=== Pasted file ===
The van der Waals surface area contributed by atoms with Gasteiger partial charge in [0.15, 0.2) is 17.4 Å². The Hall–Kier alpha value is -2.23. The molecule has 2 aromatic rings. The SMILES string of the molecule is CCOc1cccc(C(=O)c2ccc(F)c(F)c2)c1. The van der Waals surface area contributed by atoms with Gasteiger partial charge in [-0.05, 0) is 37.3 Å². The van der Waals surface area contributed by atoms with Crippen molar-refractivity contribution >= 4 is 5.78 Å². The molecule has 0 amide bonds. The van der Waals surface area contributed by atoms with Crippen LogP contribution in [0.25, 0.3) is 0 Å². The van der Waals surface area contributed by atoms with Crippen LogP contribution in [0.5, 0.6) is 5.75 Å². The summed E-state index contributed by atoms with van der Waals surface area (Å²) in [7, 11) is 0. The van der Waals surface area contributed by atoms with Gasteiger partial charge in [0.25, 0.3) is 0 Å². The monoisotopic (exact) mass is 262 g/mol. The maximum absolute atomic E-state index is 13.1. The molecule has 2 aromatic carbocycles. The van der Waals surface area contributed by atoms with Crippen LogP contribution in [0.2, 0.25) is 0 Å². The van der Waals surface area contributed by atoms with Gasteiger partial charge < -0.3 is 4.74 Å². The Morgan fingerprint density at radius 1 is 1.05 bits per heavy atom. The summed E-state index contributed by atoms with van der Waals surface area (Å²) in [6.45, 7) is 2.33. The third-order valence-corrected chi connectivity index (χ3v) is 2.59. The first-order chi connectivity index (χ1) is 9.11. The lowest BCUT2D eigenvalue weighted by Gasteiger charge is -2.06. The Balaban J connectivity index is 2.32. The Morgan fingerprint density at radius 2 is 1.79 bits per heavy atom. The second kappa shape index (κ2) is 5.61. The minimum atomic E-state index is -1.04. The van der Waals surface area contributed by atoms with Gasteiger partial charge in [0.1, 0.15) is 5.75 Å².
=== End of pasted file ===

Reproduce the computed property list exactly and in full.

The van der Waals surface area contributed by atoms with Gasteiger partial charge in [0.15, 0.2) is 17.4 Å². The Hall–Kier alpha value is -2.23. The molecule has 2 aromatic rings. The SMILES string of the molecule is CCOc1cccc(C(=O)c2ccc(F)c(F)c2)c1. The van der Waals surface area contributed by atoms with Gasteiger partial charge in [-0.05, 0) is 37.3 Å². The van der Waals surface area contributed by atoms with Crippen molar-refractivity contribution >= 4 is 5.78 Å². The molecule has 0 amide bonds. The van der Waals surface area contributed by atoms with Crippen LogP contribution in [0.25, 0.3) is 0 Å². The van der Waals surface area contributed by atoms with Crippen LogP contribution in [0.5, 0.6) is 5.75 Å². The summed E-state index contributed by atoms with van der Waals surface area (Å²) in [7, 11) is 0. The van der Waals surface area contributed by atoms with Gasteiger partial charge in [0.25, 0.3) is 0 Å². The monoisotopic (exact) mass is 262 g/mol. The maximum absolute atomic E-state index is 13.1. The molecule has 2 aromatic carbocycles. The van der Waals surface area contributed by atoms with Crippen LogP contribution in [0.2, 0.25) is 0 Å². The van der Waals surface area contributed by atoms with Gasteiger partial charge < -0.3 is 4.74 Å². The Morgan fingerprint density at radius 1 is 1.05 bits per heavy atom. The summed E-state index contributed by atoms with van der Waals surface area (Å²) in [6.45, 7) is 2.33. The third-order valence-corrected chi connectivity index (χ3v) is 2.59. The first-order chi connectivity index (χ1) is 9.11. The lowest BCUT2D eigenvalue weighted by Gasteiger charge is -2.06. The Balaban J connectivity index is 2.32. The Morgan fingerprint density at radius 2 is 1.79 bits per heavy atom. The second kappa shape index (κ2) is 5.61. The minimum atomic E-state index is -1.04. The van der Waals surface area contributed by atoms with Gasteiger partial charge in [0.1, 0.15) is 5.75 Å².